So after you've made a character, you're going to want to trick out a board. How in-depth is the customization here? Is it just graphics and boards or can we fiddle with trucks and change the way it feels?

Jay Balmer - At anytime you can tune your board to how you like it by adjusting the tightness of your trucks and the hardness of your wheels. Loose trucks will give you quick turns, but they do get speed wobbles more easily. Tighter trucks will give you fewer speed wobbles, but they just don't turn as quickly as loose trucks. Tight trucks are good for the Mega-Ramp. Hard wheels are great for long power slides and soft wheels are good for sticking in corners, but they catch more easily when landing sideways. Of course, you can pick your deck, trucks and wheels. Then hit the skate shops to purchase new stuff or pick up packages from your sponsors once your hooked up.

Once we're out skating, how does the points system work and does it tell the difference between slick style and some jerk manualing from point to point and going nuts?

Jay Balmer - The scoring system evolved out of the skating; how different people skate and encouraging the skating that feels and looks good. It starts with the obvious points for tricks. Then the points for measurements come in, so a kickflip down a big stair set is worth more than a kickflip on flat ground, and holding a tweaked grab is better than doing lots of grabs. Like a good skate video, it's about putting together stylish lines with big tricks. Landing something good gets you time to set-up your next trick and keep your line going. The better the trick the more time you get, plus a bonus on your next trick if you do it before the time runs out.



We haven't gotten a chance to see too much of the city at this point, but how big are we talking about? Is that security dude in the last trailer really going to beat us up if we go where we shouldn't?

Chris Parry - The city of San Vanelona is absolutely huge. We're timing the fastest line from the top of the suburbs to the heart of downtown and it takes around 10 minutes. And we're talking about someone that knows where they're going at full tilt boogie - no slams, no stopping to hit up spots. The city is so big that those of us playing the game full time are still rolling around behind buildings to discover new spots, pools, and gaps. Its nuts how big the world is. The hugeness will really come into play when players start posting their videos and photos online. Skaters will be finding new spots, then showing off their finds with sick footage of what they do there.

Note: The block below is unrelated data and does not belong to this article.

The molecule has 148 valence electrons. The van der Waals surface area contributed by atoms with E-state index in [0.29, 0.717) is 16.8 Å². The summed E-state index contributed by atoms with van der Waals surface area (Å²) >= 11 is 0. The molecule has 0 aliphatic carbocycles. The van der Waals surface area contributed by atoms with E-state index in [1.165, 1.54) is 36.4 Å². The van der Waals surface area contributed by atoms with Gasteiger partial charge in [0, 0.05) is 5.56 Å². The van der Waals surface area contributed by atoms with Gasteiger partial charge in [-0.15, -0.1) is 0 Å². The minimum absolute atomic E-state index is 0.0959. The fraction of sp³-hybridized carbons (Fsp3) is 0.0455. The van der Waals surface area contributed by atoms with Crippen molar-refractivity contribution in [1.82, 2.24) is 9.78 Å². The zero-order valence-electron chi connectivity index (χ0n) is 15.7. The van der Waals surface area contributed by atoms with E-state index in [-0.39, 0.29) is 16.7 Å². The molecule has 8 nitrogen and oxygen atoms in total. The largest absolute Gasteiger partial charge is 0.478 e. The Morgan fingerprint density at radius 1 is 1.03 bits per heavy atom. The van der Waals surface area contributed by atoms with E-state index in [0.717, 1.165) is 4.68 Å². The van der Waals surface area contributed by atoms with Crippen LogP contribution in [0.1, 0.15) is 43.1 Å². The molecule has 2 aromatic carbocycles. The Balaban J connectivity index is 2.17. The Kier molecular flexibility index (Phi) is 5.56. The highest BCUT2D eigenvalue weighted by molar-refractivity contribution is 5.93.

As for security, yes, they'll give you a smackdown if you skate on property where they're patrolling. That's part of the fun. Sneak in, scout their patrol routes, take care of business by throwing down something good, then bounce. The art of hit and run skate attacks will definitely be part of SKATE.

Now that the Halo 3 Public Beta is finished, the kids have gotten a chance to fiddle with creating their own saved films and uploading them from friends. This is a big feature in Skate as well, so how will EA be going about the creating, saving and uploading of video content?

Jay Balmer - We've seen and heard a lot of talk about films and videos from many games, Halo 3 included. So far they have all been replay systems that use saved game data. These replays can be saved, shared, watched at any speed, from multiple angles and effects can be added. We are doing that. However, these can only be shared with other people who have the same console and the same game. We are taking those edited replays and actually rendering videos on the console and then uploading the videos to a website so that anybody can see them from anywhere. The videos can be watched directly on the site, voted on and downloaded for further editing, to post on other sites or just to save on your computer. It's something that just hasn't been done before.

Could you tell us a bit about multiplayer? Will players be able to make saved films out of multiplayer sessions?

Jason DeLong - We'll be supporting up to 4-player multiplayer locally on the same console and up to 6 players simultaneously online. Players will be able to view, save and create footage that they've captured in multiplayer sessions.

Is there split-screen?